But Keynes is now accepted across the political spectrum.
Unfortunately true, because politicians love meddling with the economy. There's too much political capital to be gained to pursue a laissez-faire
approach. It was in this sense that Nixon said "we're all Keynesians now." Bush is no exception: his fiscal policies, especially on the expenditures side, have
been a disaster and the deficits are reaching truly dangerous levels. But for Keynesian economists to criticize him for running up a deficit during a recession is, as I noted above, the height of hypocrisy, since that is exactly
what their models call for.
but you can’t be an economist without accepting that much of what Keynes said was accurate, particularly, of course, his thoughts on the role of government and fiscal policy, as well as the influence of the “liquidity preference” that was one factor in the great depression (and I think even Hayekians accept that these days).
I wouldn't agree with this -- there are plenty of heterodox economists, especially Austrians, who think nearly every key point in The General Theory
is wrong. See http://www.mises.org/etexts/hoppekeynes.pdf
for an example.
Regarding liquidity preference, it is certainly true that the desire to hold cash may increase during economic crises, and that this will exert a downward pressure on prices. But Keynes interpreted the interest rate as the price that clears the money market
, whereas one of the Austrians' (including Hayek) most foundational theories is that the interest rate clears the time market
, that it is the discount rate that brings the present-oriented activity of consumption into equilibrium with the future-oriented activity of saving.
In the Keynesian model, savings have no direct effect on the interest rate, and hence no direct effect on business investment or aggregate expenditures. Savings are "sterile" and simply disappear from the economy: an exogenous increase in savings will shift or rotate the aggregate expenditures line down, resulting in lower equilibrium incomes and output. The quantity of savings that triggers this contraction never re-enters the circular flow; it just vanishes, presumably under someone's mattress.
Likewise, the funds that the government spends to rejuvenate the economy appear
out of nowhere. Government must pay for every dollar of spending through taxation, borrowing, or printing money. The first option reduces aggregate expenditures, causing further problems. The third option is allegedly ineffective in a depression, due to the liquidity trap: new money is held instead of spent. The second and preferred method should theoretically crowd out private investment as the neoclassicals argued, but Keynesians maintain that it does not. The question then arises: where do these funds come from? They must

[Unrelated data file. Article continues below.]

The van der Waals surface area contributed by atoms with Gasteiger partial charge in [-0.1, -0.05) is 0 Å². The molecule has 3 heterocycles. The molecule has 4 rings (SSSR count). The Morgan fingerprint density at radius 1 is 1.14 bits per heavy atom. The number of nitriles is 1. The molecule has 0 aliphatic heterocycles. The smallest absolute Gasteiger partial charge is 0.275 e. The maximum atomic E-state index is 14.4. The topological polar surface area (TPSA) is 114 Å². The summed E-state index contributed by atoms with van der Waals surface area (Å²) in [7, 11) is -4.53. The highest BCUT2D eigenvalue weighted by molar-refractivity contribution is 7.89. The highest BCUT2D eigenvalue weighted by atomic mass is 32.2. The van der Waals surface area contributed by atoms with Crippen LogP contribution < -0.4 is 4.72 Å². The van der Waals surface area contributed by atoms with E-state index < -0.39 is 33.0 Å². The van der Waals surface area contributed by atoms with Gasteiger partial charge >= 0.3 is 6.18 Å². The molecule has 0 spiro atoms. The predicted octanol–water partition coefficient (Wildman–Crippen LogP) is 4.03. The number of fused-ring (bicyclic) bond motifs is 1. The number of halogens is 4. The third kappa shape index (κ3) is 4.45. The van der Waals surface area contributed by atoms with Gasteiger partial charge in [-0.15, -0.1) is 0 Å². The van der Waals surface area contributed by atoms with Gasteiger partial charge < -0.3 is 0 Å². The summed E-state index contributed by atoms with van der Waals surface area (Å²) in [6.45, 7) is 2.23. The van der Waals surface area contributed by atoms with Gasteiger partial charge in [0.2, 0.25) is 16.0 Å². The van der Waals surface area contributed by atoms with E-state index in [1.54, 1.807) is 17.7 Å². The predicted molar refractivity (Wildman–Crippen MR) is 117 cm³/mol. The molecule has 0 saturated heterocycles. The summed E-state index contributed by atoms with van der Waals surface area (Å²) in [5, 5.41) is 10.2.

be diverted from consumption spending, investment spending, or savings -- there is no other source of funds. But if that's the case, we're back to the circular flow, and the government is simply redirecting -- not injecting
-- spending streams. How can government spending in place of private spending be stimulative to the macroeconomy?
These problems are caused by the fact that, in the Keynesian system, savings and investment are not linked in any meaningful way. Of course, by the rules of national income accounting, S + T must equal I + G, but this relationship is mathematical, not causal: the other variables (Y and C or preferably G and T) must do the adjusting to make S = I. But from an income-expenditures perspective, one is counterproductive and should be discouraged, while the other fluctuates wildly according to the "animal spirits" and psychological instabilities of the business community. What a surprise, then, that Keynes ends up with a profoundly unstable economy? In such an environment, of course we need government as a balancing force. If the interest rate is assigned the function of coordinating money demand, not coordinating the capital structure, the policy conclusions flow almost trivially.
As Roger Garrison of Auburn University notes
, any macroeconomic theory should explain how the economy can work right before tackling how and why things can go wrong, because we observe empirically that the economy functions at a basic level. Keynesian theory is unable to do this -- full employment, or anything remotely resembling full employment, only happens by accident.
[Edited 2004-08-27 20:00:00]